β-Blockers (BBs) have been associated with a reduced cardiorespiratory fitness (CRF). This is possibly caused by inhibition of β2-receptors in the airways. However, there are limited data available on β-receptor selectivity and CRF. We therefore aimed to assess the association between BB use and CRF and to assess the association between β-receptor selectivity and CRF.
Participants in the Maastricht Study were aged between 40 and 75 years. Exposure to BB use was determined by use of pharmacy records. General linear models were used to obtain adjusted means of 2 proxies for CRF: covered distance during the 6-minute walk test (6MWT) and estimated maximum power output adjusted for body mass ( Wmax kg-1) during the submaximal cycle ergometer test. Adjusted means were compared between current, past, and never BB users. Current users were subsequently stratified by β-receptor selectivity and dose.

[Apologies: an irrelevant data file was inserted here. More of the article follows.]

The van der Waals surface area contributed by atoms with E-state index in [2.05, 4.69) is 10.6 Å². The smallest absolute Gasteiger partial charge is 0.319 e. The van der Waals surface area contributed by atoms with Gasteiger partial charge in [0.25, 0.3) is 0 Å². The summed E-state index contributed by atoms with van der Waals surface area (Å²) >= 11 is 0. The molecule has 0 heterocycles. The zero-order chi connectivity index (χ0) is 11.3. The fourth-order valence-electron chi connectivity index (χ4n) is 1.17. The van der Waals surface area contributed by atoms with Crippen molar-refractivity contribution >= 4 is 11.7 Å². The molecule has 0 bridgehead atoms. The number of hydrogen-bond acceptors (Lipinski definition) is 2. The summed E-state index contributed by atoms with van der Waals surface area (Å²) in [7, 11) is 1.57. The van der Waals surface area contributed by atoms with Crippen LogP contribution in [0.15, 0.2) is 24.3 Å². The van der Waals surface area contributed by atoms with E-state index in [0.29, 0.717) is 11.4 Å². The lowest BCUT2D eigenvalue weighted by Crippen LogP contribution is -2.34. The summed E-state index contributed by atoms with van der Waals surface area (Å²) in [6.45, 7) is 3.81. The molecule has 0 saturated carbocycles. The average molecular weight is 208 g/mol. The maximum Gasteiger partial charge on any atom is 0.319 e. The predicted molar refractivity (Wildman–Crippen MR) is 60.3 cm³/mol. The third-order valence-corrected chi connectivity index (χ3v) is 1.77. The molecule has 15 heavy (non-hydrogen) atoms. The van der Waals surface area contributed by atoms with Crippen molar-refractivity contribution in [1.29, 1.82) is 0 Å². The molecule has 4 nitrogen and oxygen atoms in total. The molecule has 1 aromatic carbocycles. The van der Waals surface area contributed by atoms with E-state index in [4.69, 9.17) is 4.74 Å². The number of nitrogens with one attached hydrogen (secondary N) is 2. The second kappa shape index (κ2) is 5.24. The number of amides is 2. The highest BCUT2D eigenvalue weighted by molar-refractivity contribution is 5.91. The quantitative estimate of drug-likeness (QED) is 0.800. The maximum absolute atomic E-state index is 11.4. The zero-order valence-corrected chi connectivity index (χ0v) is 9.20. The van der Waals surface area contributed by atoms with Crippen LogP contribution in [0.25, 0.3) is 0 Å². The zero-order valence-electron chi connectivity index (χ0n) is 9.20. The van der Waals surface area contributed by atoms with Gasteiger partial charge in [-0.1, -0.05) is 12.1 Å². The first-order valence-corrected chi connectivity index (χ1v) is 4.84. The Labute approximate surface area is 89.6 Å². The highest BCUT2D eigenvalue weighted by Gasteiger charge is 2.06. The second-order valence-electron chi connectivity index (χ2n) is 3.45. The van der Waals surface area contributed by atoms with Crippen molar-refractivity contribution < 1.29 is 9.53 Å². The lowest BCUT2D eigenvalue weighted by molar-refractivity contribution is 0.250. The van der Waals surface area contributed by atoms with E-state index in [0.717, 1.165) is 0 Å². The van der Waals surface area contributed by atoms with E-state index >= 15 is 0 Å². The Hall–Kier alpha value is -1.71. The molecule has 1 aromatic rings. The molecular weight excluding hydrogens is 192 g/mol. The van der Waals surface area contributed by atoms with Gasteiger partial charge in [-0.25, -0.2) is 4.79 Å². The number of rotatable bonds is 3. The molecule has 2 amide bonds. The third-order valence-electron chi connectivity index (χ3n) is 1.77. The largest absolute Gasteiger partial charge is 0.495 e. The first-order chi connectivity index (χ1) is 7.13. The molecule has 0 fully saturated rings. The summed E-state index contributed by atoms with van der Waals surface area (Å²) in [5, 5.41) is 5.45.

Compared to never use, current use was associated with a lower CRF, based on the 6MWT (current use: 569.7 m; never use: 580.4 m [ P = .010]), but not based on the cycling test (current use: 2.14 W kg-1; never use: 2.13 W kg-1 [ P = .690]). There was no difference between current selective and current nonselective BB use.
β-Blockers use was associated with CRF based on the 6MWT but not the cycling test. There was no difference between current selective and nonselective BB users, possibly due to the small number of nonselective BB users, differential underlying diseases, other pharmacological properties, and limitations related to the proxies of the outcome.